A few weeks ago we discussed the importance foundation knowledge to aid understanding and teaching of e-safety. This week we are going to dive into some of the fundamentals and introduce the concept of ‘networks’
We are surrounded by networks, be it the National Electricity Grid, The Motorway system, Telephone system or the post Beaching remnants of our national railway and of course the most pertinent to e-safety - The Internet.
Put simply. A network is a system which connects a collection of things. The main business of a network is to allow something to move from one ‘node’ on a network to another. The electricity grid is about moving power to where consumption is needed, the rails network moves passengers to their desired destination and the Internet moves data to where it is required.
Networks may be arranged in different ‘topologies’, the term which describes how nodes are connected to each other. For example some networks are arranged in a ring, where each node is connected to 2 others in a continuous loop - a bit like the Circle Line on the London underground. At the opposite end of the spectrum is a network where every node is directly connected to every other. Some networks require some kind of central authority to control the flow and ‘direct traffic’, others leave it to each node to make decisions about how to get their payload to the desired location.
At this point it is probably worth stepping back a little and talking about the Internet. The Internet is not a single entity, it is in-fact made up of many, many individual networks which connect to each other and are able to interoperate because they all ‘agree’ to use the same language and conventions. In computing we call this shared set of rules a Protocol, and the protocol which the Internet is founded on is known as TCP/IP. This means that networks built in different ways, with different topologies can interact as part of the Internet, as long as they understand and abide by TCP/IP.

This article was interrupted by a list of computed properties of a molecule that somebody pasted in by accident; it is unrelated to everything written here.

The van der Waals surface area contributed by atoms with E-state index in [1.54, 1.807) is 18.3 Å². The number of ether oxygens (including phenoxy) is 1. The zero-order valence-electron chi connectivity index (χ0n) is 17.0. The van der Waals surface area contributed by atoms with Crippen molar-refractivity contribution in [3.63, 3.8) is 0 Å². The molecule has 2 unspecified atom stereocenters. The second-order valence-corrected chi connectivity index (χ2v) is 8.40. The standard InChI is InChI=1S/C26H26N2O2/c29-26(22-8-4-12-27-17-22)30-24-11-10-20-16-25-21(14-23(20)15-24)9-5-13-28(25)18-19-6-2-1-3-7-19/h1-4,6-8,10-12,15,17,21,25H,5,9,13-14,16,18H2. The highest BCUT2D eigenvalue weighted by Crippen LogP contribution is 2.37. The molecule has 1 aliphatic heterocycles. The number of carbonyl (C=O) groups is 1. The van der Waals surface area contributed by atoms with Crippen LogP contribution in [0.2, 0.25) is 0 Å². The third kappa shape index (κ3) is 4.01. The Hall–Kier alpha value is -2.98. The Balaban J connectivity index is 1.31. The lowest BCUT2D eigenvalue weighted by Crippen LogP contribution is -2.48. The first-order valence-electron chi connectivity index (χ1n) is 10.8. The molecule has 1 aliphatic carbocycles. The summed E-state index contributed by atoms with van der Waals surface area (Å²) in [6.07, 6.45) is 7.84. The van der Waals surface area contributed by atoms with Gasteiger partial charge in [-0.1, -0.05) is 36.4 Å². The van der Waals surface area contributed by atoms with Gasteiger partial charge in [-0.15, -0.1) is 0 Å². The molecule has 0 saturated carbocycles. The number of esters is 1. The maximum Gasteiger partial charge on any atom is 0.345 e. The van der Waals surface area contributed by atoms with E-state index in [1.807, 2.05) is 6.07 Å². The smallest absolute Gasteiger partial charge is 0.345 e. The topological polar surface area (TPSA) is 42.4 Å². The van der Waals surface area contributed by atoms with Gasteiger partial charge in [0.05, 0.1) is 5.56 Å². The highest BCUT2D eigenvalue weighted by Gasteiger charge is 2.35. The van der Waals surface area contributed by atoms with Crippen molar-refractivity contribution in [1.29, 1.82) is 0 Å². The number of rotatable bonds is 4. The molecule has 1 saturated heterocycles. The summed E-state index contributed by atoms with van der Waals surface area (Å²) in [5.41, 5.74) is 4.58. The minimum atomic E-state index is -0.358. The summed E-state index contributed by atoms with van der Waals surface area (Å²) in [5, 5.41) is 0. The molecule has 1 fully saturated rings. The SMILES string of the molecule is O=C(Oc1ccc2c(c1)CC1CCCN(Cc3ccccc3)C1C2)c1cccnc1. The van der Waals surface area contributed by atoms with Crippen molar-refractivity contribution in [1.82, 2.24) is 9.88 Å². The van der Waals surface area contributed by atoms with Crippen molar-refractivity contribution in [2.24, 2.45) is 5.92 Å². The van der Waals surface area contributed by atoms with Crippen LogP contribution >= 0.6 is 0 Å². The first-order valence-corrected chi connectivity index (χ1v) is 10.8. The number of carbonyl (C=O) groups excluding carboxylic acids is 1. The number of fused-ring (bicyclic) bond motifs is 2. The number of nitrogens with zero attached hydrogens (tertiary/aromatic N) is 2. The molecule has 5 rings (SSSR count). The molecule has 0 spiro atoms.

It is this interoperability which allows the Internet to make connections between diverse devises, allowing for instance your mobile phone to send data to your computer which can talk to your TV or even a refrigerator.
Each node on a network has an address, this is a unique code which identifies where on the Internet the node is. Not every node on the Internet is directly connected to every other, but a node does know enough about the structure of the Internet to pass the data along to another node which is logically ‘closer’ to the required destination. The Internet therefore at a simplified level works by nodes passing data along to other nodes until the data reaches its final destination.
This is important to understand as it introduces the notion of network resilience though the concept of ‘Redundancy’. Redundancy simply means that there is no single route between two nodes, there are actually multiple paths a piece of data may take to reach the destination node. If one route becomes unavailable (such as due to damage or a computer being switched off) the data finds another route.
This is best illustrated by considering the Telephone network. In the olden days, when a telephone call was made, the two telephones were literally ‘connected’ together. A series of switch boards created a link from one phone to the other. This concept is known as ‘circuit switching’. We’ve all seen picture of old film of people plugging wires into a ‘switch board’ to ‘connect’ a caller - they were manually connecting the circuit. In later years mechanical and then electronic telephone exchanges automated this job, but the concept is the same.
In modern times this idea has been abandoned. We now favour a system known as ‘Packet’ switching. Under this system there is no continuous connection. Instead the telephone converts the sound from a caller into digital information. This information is then split into little chunks called ‘packets’. Each packet of data is transported to the target telephone as a ‘discrete’ transmission. Packets may travel different routes to get to their destination and may even arrive in a different order to the one in which they were sent. However the packets contain enough extra information in them to allow them to be placed in the correct order and the sound to be reassembled by the receiving telephone.
In a circuit switched network a call can fail if the line is cut at any point along its length. In a packet switched network, a lost or damaged connection is routed around.
In actuality, the modern telephone system is a part of the Internet.
So, why should we try and understand networks if we want to better understand e-safety.
Well, the answer is in these three points:
Networks of different types can interconnect
Networks are plentiful
Networks are hard to disrupt, and hard to control.
To be continued...